- Size (Height/Weight)
- 18-22 in/45-75 lbs
- Red, Black, Blue, Cinnamon and Cream
- Devoted and Reserved
- Ideal Parents
- Homebody Singles, Experienced Dog Handlers
- Kid Friendly
- Less Allergenic
- 8-12 years
The Chow Chow is a curious looking breed with a scowling expression and a unique black tongue, which came to be known as the "Wild Dog of China." After spending centuries in China and England, it was brought over to America, where it is has since been greeted as a devoted and protective dog.
The Chow Chow is a squarely built, sturdy, and powerful Arctic-type dog best suited for various tasks including hunting, herding, protecting, and pulling. Its coat can be of the rough or smooth variety, both of which have woolly undercoats to insulate against the cold weather. The common colors for the breed are red (light golden to deep mahogany), black, blue, cinnamon, and cream.
The typical straight angulation of the Chow's rear legs account for a stilted and short gait are a well known feature in the breed. Another essential characteristic of the Chow is its black tongue and scowling expression.
Personality and Temperament
The stubborn and independent Chow is reserved, dignified, and even regal at times. Although it is good with household pets, it can be hostile towards other dogs or suspicious of strangers. The Chow is also devoted and protective of its human family.
The Chow enjoys being outdoors in cool weather, but it should be kept as an indoor pet in dry and arid, or hot and humid regions. This need to be indoors also stems from its craving for human attention and interaction.
The rough coat type requires brushing every other day, or daily during periods of shedding. Meanwhile, the smooth-coated Chow only needs brushing once a week. The Chow also loves short play sessions throughout the day, or casual evening or morning walks.
With an average lifespan of 8 to 12 years, the Chow may be prone to minor health concerns like elbow dysplasia, gastric torsion, elongated palate, stenotic flares, glaucoma, distichiasis, persistent pupilary membrane (PPM), and cataracts, or serious conditions like entropion, canine hip dysplasia (CHD), and patellar luxation. The breed may also be susceptible to renal cortical hypoplasia. To identify some of these issues, a veterinarian may run hip, elbow, and eye exams.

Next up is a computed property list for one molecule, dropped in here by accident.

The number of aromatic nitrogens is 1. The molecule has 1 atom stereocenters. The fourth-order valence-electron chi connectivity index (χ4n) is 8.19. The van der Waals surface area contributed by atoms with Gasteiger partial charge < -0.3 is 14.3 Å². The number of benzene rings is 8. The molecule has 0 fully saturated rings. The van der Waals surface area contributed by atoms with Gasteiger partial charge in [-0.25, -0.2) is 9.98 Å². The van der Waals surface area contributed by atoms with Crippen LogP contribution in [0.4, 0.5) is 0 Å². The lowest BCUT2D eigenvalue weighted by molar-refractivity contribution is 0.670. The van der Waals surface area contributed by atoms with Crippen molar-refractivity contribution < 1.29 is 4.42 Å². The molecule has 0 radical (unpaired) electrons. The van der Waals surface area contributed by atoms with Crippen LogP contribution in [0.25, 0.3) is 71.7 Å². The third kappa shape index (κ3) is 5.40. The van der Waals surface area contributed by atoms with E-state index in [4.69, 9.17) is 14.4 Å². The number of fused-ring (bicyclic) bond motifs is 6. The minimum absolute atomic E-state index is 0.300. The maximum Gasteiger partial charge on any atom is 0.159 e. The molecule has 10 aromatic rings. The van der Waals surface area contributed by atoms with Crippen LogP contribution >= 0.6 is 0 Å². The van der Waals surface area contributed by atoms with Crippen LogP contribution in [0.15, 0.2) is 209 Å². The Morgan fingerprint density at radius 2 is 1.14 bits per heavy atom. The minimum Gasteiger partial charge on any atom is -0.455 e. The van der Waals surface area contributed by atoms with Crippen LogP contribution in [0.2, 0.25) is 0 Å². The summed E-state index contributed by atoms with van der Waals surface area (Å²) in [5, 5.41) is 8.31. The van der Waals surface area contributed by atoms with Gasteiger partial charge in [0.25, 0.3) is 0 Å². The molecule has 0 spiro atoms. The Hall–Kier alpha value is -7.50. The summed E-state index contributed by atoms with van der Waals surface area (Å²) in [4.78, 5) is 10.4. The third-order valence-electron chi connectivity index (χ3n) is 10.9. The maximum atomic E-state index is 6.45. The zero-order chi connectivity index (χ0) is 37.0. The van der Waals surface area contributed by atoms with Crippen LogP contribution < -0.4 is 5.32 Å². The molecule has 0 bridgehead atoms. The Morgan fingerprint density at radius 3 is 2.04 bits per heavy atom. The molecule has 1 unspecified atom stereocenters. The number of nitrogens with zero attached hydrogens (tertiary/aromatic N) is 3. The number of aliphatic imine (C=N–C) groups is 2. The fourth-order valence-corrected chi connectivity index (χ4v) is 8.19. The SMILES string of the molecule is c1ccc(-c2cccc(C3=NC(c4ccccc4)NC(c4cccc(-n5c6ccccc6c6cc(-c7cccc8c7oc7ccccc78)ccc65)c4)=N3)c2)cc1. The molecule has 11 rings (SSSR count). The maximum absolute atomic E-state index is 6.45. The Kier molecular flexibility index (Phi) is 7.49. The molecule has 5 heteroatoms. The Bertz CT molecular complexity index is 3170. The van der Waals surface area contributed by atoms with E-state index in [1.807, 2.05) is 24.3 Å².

History and Background
The Chow Chow breed is thought to be 2,000 years old -- perhaps even older. Because the Chow shares certain features from the Spitz -- an ancient wolf-like breed -- it is believed the Chow is either a descendant of a Spitz ancestor or a progenitor of some Spitz breeds, but the true origin of the dog may never be known. It was, however, common in China for many centuries and may have served as a hunting, pointing or birding dog for nobles.
The breed's numbers and quality declined soon after the imperial hunts stopped, but some pure descendents of the early Chow were kept by the aristocracy and in monasteries. Some have also theorized that the breed provided food and fur pelts in Mongolia and Manchuria. Its black tongue is among the Chow's most unique characteristics, and many Chinese nicknames for the dog are based on this feature.
When the breed was finally introduced to England in the late 18th century, it was given the Chinese name Chow Chow. The name, which comes from a word meaning assorted curios and knick-knacks from the Oriental Empire, was applied to the breed because the dogs were written into the ship's cargo load as curios when brought to England.
The breed gained much fame again when Queen Victoria took a fancy to the Chow. And by 1903, it had entered the United States and was granted breed status by the American Kennel Club. The noble appearance of the breed attracted dog fanciers, but it was not until the 1980s that its popularity soared in America, becoming the sixth most admired breed.